Children’s brains shaped by their time on tech devices
Nov. 20, 2023.
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A review of 23 years of neuroimaging research on impacts on brain function on more than 30,000 children under age 12
Time spent watching television or playing computer games has measurable, long-term negative and positive effects on children’s brain function, according to a review of 23 years of neuroimaging research.
Published Nov. 16 in the peer-reviewed journal Early Education and Development, the analysis of 33 studies used neuroimaging technology to measure the impact of digital technology on the brains of more than 30,000 children under the age of 12.
Among the findings: screen time leads to changes in the brain’s pre-frontal cortex—the base of executive functions such as working memory and the ability to plan or to respond flexibly to situations. It also finds impacts on the parietal lobe, which helps us to process touch, pressure, heat, cold, and pain; the temporal lobe, which is important for memory, hearing and language; and the occipital lobe, which helps us to interpret visual information.
The research team, which included experts from the Education University of Hong Kong, the Shanghai Normal University in China and Macquarie University in Australia, wanted to know how digital activity affected the brain’s plasticity—or malleability—in critical periods of development. It is known that visual development mostly takes place before the age of eight, while the key time for language acquisition is up to 12.
They synthesized and evaluated studies on children’s digital use of screens, games, virtual scenes and associated brain development published between January 2000 and April 2023, with the ages of participants ranging from six months upwards.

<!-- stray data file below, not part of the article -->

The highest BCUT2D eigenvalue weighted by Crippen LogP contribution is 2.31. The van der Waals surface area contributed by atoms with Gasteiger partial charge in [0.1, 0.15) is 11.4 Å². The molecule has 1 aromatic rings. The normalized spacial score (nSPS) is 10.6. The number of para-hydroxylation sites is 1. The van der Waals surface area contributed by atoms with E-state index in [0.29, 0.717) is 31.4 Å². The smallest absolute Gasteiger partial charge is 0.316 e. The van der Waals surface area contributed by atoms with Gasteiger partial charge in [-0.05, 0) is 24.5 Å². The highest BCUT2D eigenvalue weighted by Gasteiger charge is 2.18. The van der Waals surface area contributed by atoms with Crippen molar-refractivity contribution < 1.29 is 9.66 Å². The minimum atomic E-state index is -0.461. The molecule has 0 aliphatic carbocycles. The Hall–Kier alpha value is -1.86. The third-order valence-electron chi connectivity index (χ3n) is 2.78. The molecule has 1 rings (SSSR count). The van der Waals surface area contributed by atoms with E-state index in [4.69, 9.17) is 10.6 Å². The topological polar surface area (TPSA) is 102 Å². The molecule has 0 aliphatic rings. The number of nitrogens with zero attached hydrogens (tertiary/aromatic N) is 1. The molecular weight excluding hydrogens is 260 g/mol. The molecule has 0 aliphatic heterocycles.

The paper concludes that these early digital experiences are having a significant impact on the shape of children’s brains and their functioning, potentially positive and negative, but mainly more negative.
For example, negative impacts were witnessed in some studies with how screen time influences the brain function required for attention, executive control abilities, inhibitory control, cognitive processes, and functional connectivity. Other studies suggested that higher screen time is associated with lower functional connectivity in brain areas related to language and cognitive control, potentially adversely affecting cognitive development.
Some device-based research were assessed in the research pool. Tablet device users were found to have worse brain function and problem-solving tasks. Video gaming and high internet users were found, in four studies, to produce negative changes in brain areas, impacting intelligence scores and brain volume.
And general “intensive media usage” was shown to potentially impact visual processing and higher cognitive function regions.
There were six studies, however, demonstrating how these digital experiences can positively impact a child’s brain functionality. One found improved focusing and learning abilities in the frontal lobe of the brain. Another study suggested playing video games can increase cognitive demand, potentially enhancing children’s executive funct
CITATION: Dandan Wu, Xinyi Dong, Danqing Liu & Hui Li (2023) How Early Digital Experience Shapes Young Brains During 0-12 Years: A Scoping Review, Early Education and Development, DOI: 10.1080/10409289.2023.2278117 (open-access)